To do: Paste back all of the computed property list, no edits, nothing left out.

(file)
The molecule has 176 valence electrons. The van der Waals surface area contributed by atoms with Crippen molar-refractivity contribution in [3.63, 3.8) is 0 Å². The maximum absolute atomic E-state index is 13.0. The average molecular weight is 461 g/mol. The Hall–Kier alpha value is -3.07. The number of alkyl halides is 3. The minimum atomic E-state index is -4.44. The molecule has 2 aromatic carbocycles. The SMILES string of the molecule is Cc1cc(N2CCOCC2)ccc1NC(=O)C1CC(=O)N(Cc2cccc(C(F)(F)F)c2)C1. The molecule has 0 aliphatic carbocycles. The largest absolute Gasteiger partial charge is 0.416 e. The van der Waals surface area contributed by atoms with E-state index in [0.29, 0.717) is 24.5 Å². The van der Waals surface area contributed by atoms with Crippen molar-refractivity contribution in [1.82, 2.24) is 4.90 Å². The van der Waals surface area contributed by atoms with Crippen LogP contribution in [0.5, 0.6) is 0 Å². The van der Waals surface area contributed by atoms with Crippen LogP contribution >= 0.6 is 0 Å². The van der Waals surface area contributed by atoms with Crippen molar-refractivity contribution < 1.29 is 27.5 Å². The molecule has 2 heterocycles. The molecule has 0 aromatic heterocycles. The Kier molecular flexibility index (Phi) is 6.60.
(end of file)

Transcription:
The molecule has 176 valence electrons. The van der Waals surface area contributed by atoms with Crippen molar-refractivity contribution in [3.63, 3.8) is 0 Å². The maximum absolute atomic E-state index is 13.0. The average molecular weight is 461 g/mol. The Hall–Kier alpha value is -3.07. The number of alkyl halides is 3. The minimum atomic E-state index is -4.44. The molecule has 2 aromatic carbocycles. The SMILES string of the molecule is Cc1cc(N2CCOCC2)ccc1NC(=O)C1CC(=O)N(Cc2cccc(C(F)(F)F)c2)C1. The molecule has 0 aliphatic carbocycles. The largest absolute Gasteiger partial charge is 0.416 e. The van der Waals surface area contributed by atoms with E-state index in [0.29, 0.717) is 24.5 Å². The van der Waals surface area contributed by atoms with Crippen molar-refractivity contribution in [1.82, 2.24) is 4.90 Å². The van der Waals surface area contributed by atoms with Crippen LogP contribution in [0.5, 0.6) is 0 Å². The van der Waals surface area contributed by atoms with Crippen LogP contribution >= 0.6 is 0 Å². The van der Waals surface area contributed by atoms with Crippen molar-refractivity contribution < 1.29 is 27.5 Å². The molecule has 2 heterocycles. The molecule has 0 aromatic heterocycles. The Kier molecular flexibility index (Phi) is 6.60.